• My job, as Mayor of Yoav, is to ensure the constant training of the Emergency Teams, to put out regular updated bulletins, to visit the various communities and talk to the people, and to try to keep the panic level as low as possible.

    My job, as Mayor of Yoav, is to ensure the constant training of the Emergency Teams, to put out regular updated bulletins, to visit the various communities and talk to the people, and to try to keep the panic level as low as possible.

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Window Onto Yoav: Testimony from Southern Israel

Imagine for just a moment that you are at home in Sderot. A peaceful afternoon. You and your wife are sitting in the garden enjoying the sunshine. Suddenly the all too familiar siren sounds wailing, the warning “Tzeva Adom” comes over the radio and TV, and you know you have just 15 seconds to reach the safe room.

I will try to give you an overview of life in Israel in general and Yoav in particular during this very difficult period.

First, I must tell you that though we are now in yet another episode of rockets falling, sirens sounding all through the days and nights -- in the south of the country, this is happening very often throughout the year.  Communities in towns, such as Sderot,  and kibbutzim and moshavim such as Kfar Aza that are very close to Gaza, experience these attacks whenever Hamas feels like it – and unfortunately they do feel like it very often.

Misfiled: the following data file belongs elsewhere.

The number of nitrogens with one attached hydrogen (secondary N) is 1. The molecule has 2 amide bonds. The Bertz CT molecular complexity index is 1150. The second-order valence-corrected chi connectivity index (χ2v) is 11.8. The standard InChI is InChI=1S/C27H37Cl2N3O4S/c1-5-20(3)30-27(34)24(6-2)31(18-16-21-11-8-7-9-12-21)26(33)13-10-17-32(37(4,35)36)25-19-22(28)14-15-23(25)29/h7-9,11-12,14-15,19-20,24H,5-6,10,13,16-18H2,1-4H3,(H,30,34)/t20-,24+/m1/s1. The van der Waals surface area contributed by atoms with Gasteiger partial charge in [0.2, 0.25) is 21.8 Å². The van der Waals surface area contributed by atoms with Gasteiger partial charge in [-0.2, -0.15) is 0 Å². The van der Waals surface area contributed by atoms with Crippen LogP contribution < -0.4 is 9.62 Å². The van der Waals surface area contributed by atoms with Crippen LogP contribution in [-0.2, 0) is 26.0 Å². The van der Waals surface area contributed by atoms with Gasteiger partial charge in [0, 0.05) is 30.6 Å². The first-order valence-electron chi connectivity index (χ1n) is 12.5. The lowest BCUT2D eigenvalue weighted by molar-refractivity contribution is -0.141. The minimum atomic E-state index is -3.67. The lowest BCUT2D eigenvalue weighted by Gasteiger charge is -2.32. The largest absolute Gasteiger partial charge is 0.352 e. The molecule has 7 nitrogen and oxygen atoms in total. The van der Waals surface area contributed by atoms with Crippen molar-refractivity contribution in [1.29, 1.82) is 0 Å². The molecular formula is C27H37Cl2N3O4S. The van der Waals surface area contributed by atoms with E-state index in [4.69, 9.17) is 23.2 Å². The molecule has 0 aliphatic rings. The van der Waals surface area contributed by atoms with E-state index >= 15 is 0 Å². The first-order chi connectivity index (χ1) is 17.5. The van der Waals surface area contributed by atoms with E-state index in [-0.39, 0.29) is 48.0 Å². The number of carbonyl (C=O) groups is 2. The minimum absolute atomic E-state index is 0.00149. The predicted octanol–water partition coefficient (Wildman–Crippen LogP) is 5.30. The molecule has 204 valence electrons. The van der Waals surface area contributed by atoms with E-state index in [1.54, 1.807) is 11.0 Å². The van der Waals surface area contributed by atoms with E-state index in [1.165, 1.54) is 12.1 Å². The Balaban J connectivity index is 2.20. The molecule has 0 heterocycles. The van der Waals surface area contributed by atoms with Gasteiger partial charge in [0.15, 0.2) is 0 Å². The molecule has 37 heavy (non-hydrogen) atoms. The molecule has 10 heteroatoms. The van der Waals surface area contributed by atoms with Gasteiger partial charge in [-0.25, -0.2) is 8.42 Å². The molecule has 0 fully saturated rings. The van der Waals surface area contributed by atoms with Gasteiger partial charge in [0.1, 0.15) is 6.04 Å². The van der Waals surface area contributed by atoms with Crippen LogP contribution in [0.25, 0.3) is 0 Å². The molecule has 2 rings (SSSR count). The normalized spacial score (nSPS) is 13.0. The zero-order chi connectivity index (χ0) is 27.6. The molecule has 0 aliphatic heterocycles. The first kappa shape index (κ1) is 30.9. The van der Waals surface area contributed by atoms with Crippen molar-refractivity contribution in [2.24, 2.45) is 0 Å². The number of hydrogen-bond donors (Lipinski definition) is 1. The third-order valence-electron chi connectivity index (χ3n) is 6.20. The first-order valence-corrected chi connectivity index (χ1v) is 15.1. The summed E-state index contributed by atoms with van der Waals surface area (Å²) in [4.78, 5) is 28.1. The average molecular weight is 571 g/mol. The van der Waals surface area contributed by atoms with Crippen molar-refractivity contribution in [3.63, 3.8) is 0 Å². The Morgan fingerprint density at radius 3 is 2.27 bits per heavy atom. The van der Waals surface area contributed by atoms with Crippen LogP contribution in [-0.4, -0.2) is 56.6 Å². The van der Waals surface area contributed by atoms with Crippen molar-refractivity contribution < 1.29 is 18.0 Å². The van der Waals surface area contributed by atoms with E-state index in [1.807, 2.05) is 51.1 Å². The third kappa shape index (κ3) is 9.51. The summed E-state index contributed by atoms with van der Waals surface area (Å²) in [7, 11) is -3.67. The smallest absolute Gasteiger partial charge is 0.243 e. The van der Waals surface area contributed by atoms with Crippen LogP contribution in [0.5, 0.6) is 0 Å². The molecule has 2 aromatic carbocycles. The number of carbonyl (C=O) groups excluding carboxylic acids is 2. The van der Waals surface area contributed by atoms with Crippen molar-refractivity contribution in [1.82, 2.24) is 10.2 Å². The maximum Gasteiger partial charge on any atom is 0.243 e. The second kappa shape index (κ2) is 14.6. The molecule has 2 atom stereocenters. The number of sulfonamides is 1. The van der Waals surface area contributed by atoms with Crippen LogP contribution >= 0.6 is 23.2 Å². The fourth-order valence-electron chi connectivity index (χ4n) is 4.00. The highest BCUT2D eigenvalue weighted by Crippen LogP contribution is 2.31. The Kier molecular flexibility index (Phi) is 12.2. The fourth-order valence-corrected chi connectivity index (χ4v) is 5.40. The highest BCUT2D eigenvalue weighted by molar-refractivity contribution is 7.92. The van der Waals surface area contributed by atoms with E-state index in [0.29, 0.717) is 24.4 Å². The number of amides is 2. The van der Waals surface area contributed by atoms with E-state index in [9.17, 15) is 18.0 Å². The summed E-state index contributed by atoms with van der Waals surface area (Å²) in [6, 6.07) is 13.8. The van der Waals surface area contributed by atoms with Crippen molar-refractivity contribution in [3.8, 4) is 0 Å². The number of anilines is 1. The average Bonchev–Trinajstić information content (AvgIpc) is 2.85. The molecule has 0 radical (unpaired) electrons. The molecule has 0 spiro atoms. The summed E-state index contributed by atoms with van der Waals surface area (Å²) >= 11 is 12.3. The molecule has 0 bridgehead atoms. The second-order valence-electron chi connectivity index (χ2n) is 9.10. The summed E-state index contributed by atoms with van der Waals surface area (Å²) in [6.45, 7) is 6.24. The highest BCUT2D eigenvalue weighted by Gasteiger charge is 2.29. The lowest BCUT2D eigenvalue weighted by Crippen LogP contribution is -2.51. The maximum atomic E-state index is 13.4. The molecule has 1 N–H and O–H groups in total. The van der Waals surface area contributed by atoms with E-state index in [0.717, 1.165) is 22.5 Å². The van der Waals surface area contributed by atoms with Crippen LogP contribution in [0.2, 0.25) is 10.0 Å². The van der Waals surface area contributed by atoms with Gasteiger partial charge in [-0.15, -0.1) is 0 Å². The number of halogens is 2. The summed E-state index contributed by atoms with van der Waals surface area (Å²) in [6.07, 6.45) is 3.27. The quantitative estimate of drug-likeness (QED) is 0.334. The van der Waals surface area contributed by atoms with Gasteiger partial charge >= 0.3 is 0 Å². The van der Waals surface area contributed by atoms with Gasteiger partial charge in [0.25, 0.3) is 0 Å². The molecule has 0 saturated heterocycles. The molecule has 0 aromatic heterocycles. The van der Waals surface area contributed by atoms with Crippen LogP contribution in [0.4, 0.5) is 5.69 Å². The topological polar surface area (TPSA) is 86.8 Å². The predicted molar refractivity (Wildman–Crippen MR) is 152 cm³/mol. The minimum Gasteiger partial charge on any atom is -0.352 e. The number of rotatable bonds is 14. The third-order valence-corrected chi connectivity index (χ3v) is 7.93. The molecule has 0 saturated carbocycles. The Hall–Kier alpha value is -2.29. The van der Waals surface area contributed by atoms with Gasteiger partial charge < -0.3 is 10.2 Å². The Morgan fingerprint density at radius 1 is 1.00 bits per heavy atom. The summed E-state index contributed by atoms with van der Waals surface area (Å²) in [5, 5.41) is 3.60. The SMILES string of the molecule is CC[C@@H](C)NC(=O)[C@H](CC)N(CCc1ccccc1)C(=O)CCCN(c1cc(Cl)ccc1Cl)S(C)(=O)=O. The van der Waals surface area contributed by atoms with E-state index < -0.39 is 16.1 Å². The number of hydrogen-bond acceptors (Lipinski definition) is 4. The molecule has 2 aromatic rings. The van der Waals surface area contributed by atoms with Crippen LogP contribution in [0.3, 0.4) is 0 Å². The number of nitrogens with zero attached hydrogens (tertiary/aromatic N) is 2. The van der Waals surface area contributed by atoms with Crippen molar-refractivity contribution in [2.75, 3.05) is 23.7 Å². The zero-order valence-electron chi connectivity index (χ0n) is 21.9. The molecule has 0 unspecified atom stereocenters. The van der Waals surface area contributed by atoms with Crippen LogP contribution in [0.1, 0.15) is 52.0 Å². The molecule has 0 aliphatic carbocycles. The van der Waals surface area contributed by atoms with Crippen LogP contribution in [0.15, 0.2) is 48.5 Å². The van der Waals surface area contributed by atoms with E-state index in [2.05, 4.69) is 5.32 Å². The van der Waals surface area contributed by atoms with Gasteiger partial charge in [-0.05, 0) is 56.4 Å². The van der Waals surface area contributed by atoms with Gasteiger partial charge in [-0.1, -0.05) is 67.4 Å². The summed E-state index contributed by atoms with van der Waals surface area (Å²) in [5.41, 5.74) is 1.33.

Do they ever get used to it?

Let me answer that question (as a good Jew inevitable does) with another question.   Imagine for just a moment that you are at home in Sderot.  A peaceful afternoon. You and your wife are sitting in the garden enjoying the sunshine.  Suddenly the all too familiar siren sounds wailing, the warning “Tzeva Adom” comes over the radio and TV, and you know you have just 15 seconds to reach the safe room (assuming you have one).  

But wait, your kids are playing in the local park – can they reach a safe shelter in time?  You can’t get to the park in 15 seconds – you can only pray.  

Another scenario – you are all asleep when the siren starts wailing. Quickly, you grab the kids from their beds and run to your safe room (assuming you have one). The kids are terrified, and all your calming words (assuming you can make them) do not have much effect – after all, you all know this can and probably will happen again, suddenly, and without warning.  Could you get used to this?

In Yoav, the council is the focal point with the War room being located there.  Throughout the year, the emergency teams in every community train for just such situations, so that if the  “mock” preparations become real, everyone will know what to do, and the inhabitants of each community know that they have an efficient, trained and committed team, composed of their neighbors and friends.   There is someone in charge of medical needs, someone to check the elderly and frightened, someone to control the logistics, someone to worry about education and how to make life for the children as normal as possible.  Then, very important, there is someone  in charge of communications, not only to be in touch with the War Room in the Council, which is functioning 24 hours a day and night, but to make sure that every citizen of Yoav receives immediate and update information, both about what is happening, and also what to do if necessary.